Contrary to what the Abner Doubleday myth would have us believe, baseball was already well-established by the time the “War Between the States” broke out, and it is believed that President Abraham Lincoln may have been one of the game’s first fans. At the very least, many historians agree that Lincoln most likely watched, and possibly even played, the sport. There is no doubt, however, that the game was already making its way into the national consciousness. The political cartoon below show Lincoln with the other three Presidential candidates, John Bell, Stephen A. Douglas, and John C. Breckinridge, in the fall of 1860. The men are depicted as ballplayers, and Lincoln, of course, has his foot on home plate, representing victory. He smugly tells his opponents, “Gentlemen, if any of you should ever take a hand in another match at this game, remember that you must have ‘a good bat’ and strike a ‘fair ball’ to make a ‘clean score’ & a ‘home run.’”

“The National Game, Three Outs and One Run” (Source: New York Times)

Baseball was a pastime shared by both North and South, and officers on both sides touted the sport as a distraction from the horrors of war, as well as a means through which soldiers could exercise. Interestingly, the outbreak of war encouraged the growth of the sport, as large concentrations of young men gathered together in encampments often found themselves in need of a way to pass the time. To solve the problem of boredom, men from New York took to teaching their fellow soldiers, who came from areas throughout the country, the rules and play of baseball. What was once advocated as a “gentleman’s game” now spread amongst men from a wide variety of backgrounds.

One of the most famous games that took place during the war was between the 165th New York Infantry and the New York Regiment All-Star nine. Played in 1862, approximately forty thousand soldiers showed up to watch the matchup in Hilton Head, South Carolina. That’s a crowd that surpasses attendance at most Major League Baseball games today! As the war raged on and nationalism grew stronger, baseball became increasingly viewed as patriotic. Competitions were sometimes viewed as representative of the conflict between North and South.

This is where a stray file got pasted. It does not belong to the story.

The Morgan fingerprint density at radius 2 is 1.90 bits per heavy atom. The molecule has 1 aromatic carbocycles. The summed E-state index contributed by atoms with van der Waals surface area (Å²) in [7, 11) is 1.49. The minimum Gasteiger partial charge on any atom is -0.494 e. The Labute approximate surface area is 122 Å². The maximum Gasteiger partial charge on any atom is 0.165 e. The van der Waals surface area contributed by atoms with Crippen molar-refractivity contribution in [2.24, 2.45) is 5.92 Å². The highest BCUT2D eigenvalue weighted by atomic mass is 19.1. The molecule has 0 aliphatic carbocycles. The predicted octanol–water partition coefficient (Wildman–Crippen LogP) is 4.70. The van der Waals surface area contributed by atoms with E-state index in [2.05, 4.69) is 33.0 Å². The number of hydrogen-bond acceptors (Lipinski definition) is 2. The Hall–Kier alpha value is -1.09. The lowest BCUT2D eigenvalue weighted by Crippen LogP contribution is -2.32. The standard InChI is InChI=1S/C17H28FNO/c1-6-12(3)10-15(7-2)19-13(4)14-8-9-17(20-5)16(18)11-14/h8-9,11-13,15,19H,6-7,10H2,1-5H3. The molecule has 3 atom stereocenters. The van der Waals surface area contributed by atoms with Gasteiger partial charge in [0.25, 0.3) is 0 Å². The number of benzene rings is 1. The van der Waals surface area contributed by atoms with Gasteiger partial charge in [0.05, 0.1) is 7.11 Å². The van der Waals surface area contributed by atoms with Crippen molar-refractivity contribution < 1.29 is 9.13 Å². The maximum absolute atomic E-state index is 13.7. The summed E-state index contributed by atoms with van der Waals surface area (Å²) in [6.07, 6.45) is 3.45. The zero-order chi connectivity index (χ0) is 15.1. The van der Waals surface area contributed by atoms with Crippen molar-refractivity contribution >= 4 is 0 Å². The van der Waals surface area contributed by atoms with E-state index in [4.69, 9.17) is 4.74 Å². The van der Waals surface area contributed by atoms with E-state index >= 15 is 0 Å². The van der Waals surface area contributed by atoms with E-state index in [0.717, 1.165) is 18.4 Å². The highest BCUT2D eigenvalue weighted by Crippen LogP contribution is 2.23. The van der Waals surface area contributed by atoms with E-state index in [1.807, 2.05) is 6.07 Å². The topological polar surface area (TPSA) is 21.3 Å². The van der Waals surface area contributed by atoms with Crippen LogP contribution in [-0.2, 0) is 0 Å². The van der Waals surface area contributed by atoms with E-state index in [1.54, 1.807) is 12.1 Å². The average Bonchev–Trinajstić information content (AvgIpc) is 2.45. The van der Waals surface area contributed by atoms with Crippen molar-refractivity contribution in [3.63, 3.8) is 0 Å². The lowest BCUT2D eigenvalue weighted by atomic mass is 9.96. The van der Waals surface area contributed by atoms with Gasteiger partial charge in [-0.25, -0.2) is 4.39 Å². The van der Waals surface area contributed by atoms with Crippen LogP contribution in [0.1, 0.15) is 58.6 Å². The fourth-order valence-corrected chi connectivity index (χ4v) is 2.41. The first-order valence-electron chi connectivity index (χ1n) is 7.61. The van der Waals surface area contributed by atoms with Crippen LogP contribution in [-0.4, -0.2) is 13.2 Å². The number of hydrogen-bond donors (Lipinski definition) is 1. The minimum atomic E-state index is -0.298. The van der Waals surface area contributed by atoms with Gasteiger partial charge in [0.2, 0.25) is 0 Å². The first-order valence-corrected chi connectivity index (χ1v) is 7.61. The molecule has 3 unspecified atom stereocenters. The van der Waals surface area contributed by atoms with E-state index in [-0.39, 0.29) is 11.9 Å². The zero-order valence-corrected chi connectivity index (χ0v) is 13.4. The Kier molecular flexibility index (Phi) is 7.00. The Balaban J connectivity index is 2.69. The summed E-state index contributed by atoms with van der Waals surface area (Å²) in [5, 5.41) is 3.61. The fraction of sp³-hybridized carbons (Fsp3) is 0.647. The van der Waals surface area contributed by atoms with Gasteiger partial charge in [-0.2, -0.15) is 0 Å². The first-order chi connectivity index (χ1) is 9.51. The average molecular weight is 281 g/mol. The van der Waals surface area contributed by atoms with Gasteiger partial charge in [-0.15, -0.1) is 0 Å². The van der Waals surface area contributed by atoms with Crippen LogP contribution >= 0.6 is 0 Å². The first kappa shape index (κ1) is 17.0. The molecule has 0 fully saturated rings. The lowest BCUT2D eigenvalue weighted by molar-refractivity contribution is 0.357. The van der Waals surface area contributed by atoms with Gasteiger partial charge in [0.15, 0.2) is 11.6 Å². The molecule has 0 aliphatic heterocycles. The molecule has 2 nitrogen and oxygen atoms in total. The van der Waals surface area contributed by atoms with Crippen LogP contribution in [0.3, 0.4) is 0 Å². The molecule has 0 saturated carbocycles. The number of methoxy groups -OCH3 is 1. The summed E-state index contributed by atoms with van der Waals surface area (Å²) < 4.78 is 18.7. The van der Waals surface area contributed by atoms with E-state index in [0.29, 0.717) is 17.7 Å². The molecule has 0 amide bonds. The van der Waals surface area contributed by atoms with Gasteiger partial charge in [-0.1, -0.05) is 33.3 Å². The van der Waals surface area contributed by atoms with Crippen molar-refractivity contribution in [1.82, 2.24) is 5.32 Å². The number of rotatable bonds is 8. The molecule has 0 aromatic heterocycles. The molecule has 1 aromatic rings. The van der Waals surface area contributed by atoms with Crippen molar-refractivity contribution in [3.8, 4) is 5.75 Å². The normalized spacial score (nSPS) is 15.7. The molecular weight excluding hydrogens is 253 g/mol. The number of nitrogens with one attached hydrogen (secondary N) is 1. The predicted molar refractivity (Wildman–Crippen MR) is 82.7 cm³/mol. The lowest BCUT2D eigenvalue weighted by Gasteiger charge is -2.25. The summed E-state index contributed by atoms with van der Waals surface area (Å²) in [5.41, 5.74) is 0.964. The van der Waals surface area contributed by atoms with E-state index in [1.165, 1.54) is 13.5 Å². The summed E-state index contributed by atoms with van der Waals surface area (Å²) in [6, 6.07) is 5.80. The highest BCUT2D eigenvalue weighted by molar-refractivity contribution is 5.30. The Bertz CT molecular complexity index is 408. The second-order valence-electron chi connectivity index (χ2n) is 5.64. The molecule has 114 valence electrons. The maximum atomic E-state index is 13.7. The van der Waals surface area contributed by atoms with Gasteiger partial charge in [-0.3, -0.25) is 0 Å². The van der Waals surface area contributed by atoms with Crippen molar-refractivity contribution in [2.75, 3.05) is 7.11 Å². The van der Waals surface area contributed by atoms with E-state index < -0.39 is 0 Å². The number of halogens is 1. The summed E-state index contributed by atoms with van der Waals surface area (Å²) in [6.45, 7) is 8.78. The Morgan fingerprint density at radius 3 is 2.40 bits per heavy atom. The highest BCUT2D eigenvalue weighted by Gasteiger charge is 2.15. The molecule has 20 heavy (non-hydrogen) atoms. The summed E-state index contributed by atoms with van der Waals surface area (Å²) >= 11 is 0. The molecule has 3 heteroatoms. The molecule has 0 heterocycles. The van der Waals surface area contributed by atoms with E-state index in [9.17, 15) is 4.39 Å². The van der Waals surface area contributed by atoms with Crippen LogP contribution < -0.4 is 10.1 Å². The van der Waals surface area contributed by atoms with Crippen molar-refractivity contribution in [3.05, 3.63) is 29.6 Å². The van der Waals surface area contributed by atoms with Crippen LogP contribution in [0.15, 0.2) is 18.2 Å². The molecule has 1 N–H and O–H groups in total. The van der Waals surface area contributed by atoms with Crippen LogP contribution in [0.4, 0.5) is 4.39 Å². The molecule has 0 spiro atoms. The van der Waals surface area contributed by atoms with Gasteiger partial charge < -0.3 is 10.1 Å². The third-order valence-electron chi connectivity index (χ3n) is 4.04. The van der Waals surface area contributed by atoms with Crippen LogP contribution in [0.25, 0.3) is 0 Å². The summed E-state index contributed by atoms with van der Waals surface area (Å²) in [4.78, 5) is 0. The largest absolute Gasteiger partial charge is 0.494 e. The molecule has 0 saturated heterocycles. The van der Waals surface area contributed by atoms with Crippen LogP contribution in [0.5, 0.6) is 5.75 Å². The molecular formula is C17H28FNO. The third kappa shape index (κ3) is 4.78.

Source: The Baseball Almanac

Playing ball in the middle of the war wasn’t always fun and worry-free, of course. Some soldiers learned to play the game in one of the many Civil War prisons. The teams of active regiments experienced constant changes in their rosters, as men were killed on the battlefield. Sometimes, the ballgames themselves were interrupted, such as one George Putnam wrote home about:

“Suddenly there was a scattering of fire, which three outfielders caught the brunt; the centerfield was hit and was captured, left and right field managed to get back to our lines. The attack…was repelled without serious difficulty, but we had lost not only our centerfield, but…the only baseball in Alexandria, Texas.”

When the war ended and soldiers returned home, many of them shared the game they had learned with their communities. A game that was once mostly confined to the New York area exploded throughout the country. Baseball became a force that helped to heal the rift in the country as many fans began to refer to it as “the national pastime.” Many new leagues formed throughout the nation. Referred to as the “Textile Leagues,” they resembled the minor league system of today. As baseball’s popularity became widespread, the foundation was laid for the establishment of organized and professional play.




Aubrecht, Michael.  “Baseball and the Blue and Gray.”  Baseball Almanac.  Baseball-Almanac, July 2004.  Web.  Accessed 17 May 2013.

Bluett, Terry.  “Baseball and the Civil War.”  Pennsylvania Civil War Trails.  PA Tourism Office.  Web.  Accessed 18 May 2013.

“Cartoon Corner: The National Game, Three Outs and One Run.”  Abraham Lincoln’s Classroom.  The Lincoln Institute, 2003-2013.  Web.  Accessed 18 May 2013.

Kirsch, George B.  Baseball in Blue and Gray: The National Pastime During the Civil War.  Princeton, New Jersey: Princeton U P, 2003.

Rothschild, Richard.  “Lincoln was game for baseball.”  Chicago Tribune., 11 February 2003.  Web.  Accessed 18 May 2013.